Mobile WorkHorse

About this Blog: Al Sacco writes about anything and everything mobile or wireless as it applies to the global workforce — with a focus on smartphones and tablets.

Mobile WorkHorse

Lax Laptop Security at the Airport: How Not to Become a Statistic

to Careers |

Notebook computer thieves have found a thriving new hunting ground: The airport.

Some 637,000 laptop computers are stolen each year from medium- and large-sized airports in the United States, and on average more than two-thirds of those machines are never returned to their rightful owners, according to research released in late June.

That breaks down to approximately 10,278 stolen or missing laptops a week from 36 of the nation's largest airports, and about 1,997 missing notebooks per week from 70 medium-sized airports, according to the research, aptly named, "Airport Insecurity: The Case of Lost Laptops." The research was conducted by market-research-firm the Ponemon Institute on behalf of Dell. Dell is not only one of the nation's leading producers of notebook and desktop PCs, it also recently launched new security services to help its commercial customers recover lost or stolen laptops, as well as protect data stored on compromised machines.

Airports are among the top locations from which thieves look to steal notebook computers, along with parked cars and hotels, and it's the hustle and bustle of airport security checkpoints that give miscreants the few seconds of confusion they need to grab a computer that has been removed from a bag for scanning and be gone, according to the U.S. Federal Trade Commission. (Interestingly, the Federal Communications Commission [FCC] could soon modify its laptop security policies to allow travelers to employ "checkpoint-friendly" cases that offer clear X-ray images of items inside without zippers, pockets or other compartments to block the view, according to USAToday.com.)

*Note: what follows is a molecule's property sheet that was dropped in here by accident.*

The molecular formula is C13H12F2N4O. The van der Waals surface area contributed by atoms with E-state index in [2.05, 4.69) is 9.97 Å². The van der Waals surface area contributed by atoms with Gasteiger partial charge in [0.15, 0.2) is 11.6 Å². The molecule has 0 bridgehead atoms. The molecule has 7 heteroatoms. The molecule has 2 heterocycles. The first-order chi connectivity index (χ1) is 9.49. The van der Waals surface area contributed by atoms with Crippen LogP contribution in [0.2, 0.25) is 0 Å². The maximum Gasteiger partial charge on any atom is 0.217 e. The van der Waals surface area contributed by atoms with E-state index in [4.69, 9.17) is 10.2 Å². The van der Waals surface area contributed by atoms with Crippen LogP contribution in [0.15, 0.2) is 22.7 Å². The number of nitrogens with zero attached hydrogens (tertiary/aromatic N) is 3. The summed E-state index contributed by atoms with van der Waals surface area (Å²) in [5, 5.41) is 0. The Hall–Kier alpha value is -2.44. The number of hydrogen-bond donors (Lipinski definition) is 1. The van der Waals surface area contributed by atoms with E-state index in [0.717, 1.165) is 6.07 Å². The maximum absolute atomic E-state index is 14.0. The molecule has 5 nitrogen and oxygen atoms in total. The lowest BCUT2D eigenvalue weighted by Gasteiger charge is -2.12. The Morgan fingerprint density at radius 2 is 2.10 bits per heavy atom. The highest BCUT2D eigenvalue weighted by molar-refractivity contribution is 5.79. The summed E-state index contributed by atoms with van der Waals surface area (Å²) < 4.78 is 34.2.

Laptop theft can be a major issue for businesses and their remote employees for obvious reasons, not the least of which is the fact that many corporate laptops contain sensitive—in some cases, irreplaceable—information. And though the majority of travelers carry very little of value within their notebooks, those who do store an average of $525,000 worth of data, according to iBahn, which sells secure broadband services to hotels and conference centers.

The five large U.S. airports with the highest levels of laptop theft, according to the research, are LAX Los Angeles International; Miami International; JFK International (NYC); Chicago O'Hare International; and Newark Liberty International. The five medium-sized U.S. airports with the most notebook theft are Norman Y. Mineta San Jose International; Austin-Bergstrom International; San Antonio International; Ft. Myers Southwest Florida International; and Fort Lauderdale/Hollywood International, Ponemon says.

What follows is a quick list of tips and resources to help ensure that you and your employees don't become related statistics.

1) Lock Up That Laptop

Though most notebook-specific locks won't likely be enough to deter serious thieves, they're good for thwarting folks looking for a simple grab-and-go. And they're one of your cheapest options, with some locks retailing for less then $25.

2) Use Notebook Alarms

There are various types of alarms for laptops computers, motion sensitive, cable based and more, which sound alarms to alert you of a potential theft.

3) Employ Software Recovery Tags and Services

Laptop and tracking recovery software, like Dell's ProSupport Mobility Services, keeps tabs on your notebook wherever it may be by checking on utilities that occasionally connect to central Web servers. From there, those central servers can pin-point a laptop's location and send the boys in blue to recover it, among other possible responses.

Recovery tags depend on the kindness of others who might find your lost laptop to return it to you, based on information you've provided and tagged your machine with. Most tags include some sort of identifying information, a reward for returned goods and an 800 number

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